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At the Redwood Gospel Mission, Executive Director Jeff Gilman said he hadn't heard the charitable agency was on the recall list. A subsequent search of the records showed the mission hadn't received any of the meat items listed in the recall, he said. The agency operates four Santa Rosa homeless shelters.

"We're all clear on our end," Gilman said. "We went through the freezer and looked at all the inventory in both our two big walk-ins. We went through the list on the website and checked it against what we had in the freezer."

He said the recall list includes stew meats and a variety of offal, which could include parts such as tripe, feet or tails.

"It's pretty clear it wasn't things we received," Gilman said.

He said the mission and other charitable agencies may have been included as a precaution, as they receive meat donated from a variety of sources.

At Carolina Wild in northern Santa Rosa, butcher Dominic Bickford wondered who might step forward to take up the business should Rancho close its doors for good.

Bickford said he knew of one order received at Carolina Wild that put it on the recall list: a specific customer involving an entire cow. The beef was locally grown and slaughtered at Rancho and the carcass was sent to Carolina Wild to cut up for the local customer in June, he said.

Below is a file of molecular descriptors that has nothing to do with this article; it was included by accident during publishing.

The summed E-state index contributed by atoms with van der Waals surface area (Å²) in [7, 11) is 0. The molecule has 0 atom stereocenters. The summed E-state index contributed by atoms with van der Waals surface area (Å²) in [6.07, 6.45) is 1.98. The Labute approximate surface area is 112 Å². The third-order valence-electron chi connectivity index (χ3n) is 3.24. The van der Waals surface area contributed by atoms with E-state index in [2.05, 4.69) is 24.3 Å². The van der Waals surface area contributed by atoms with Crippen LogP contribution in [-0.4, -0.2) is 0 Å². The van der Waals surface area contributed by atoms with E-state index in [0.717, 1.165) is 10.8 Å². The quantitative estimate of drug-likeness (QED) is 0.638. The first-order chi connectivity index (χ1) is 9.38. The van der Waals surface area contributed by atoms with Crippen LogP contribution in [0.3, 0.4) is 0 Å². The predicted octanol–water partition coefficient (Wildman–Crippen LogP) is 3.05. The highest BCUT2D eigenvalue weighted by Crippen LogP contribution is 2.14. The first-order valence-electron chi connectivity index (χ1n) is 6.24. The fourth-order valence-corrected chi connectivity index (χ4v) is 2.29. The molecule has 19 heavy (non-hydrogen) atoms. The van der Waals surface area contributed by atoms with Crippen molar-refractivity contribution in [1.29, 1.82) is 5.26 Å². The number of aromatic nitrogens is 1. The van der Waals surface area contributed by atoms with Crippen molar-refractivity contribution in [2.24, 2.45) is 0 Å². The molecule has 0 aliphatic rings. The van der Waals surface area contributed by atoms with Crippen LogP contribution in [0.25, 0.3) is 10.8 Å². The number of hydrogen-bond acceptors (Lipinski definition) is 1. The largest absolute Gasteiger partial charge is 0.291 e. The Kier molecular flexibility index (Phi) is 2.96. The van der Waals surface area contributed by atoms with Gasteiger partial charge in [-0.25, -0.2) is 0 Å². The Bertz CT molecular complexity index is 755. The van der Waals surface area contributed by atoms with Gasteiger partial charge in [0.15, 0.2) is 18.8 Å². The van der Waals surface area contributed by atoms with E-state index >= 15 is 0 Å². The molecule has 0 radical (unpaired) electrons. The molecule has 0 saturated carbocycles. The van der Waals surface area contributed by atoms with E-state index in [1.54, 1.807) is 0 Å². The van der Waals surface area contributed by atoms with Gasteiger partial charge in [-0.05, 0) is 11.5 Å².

"I've spoken with Rancho several times regarding the issue," he said.

He feared the huge recall would cause a backlash on local small meat businesses: "Everybody's going to suffer to an extent."

Jonathan Lewis, who runs a San Francisco meat-buying collective called Pastoral Plate, challenged the way the USDA has handled the recall. He said by not explaining what investigators believe happened, the recall indicts everyone who has had Rancho process meats.

"It seems like it's a vast overreaction from what we've heard," he said. "The whole artisanal food industry is going to suffer. How can they shut down a whole industry and not tell us why?

"Maybe it's a billion times more serious than we've heard, but how would we know when they don't say what it is?"

Many small ranchers take their grass-fed, pasture-raised animals to Rancho. They care about how their animals are treated, slaughtered and butchered, he said.

"Now their product falls under the same shadow," he said. "No one's gotten sick, so go figure."

(Staff Writer Randi Rossmann contributed to this report.)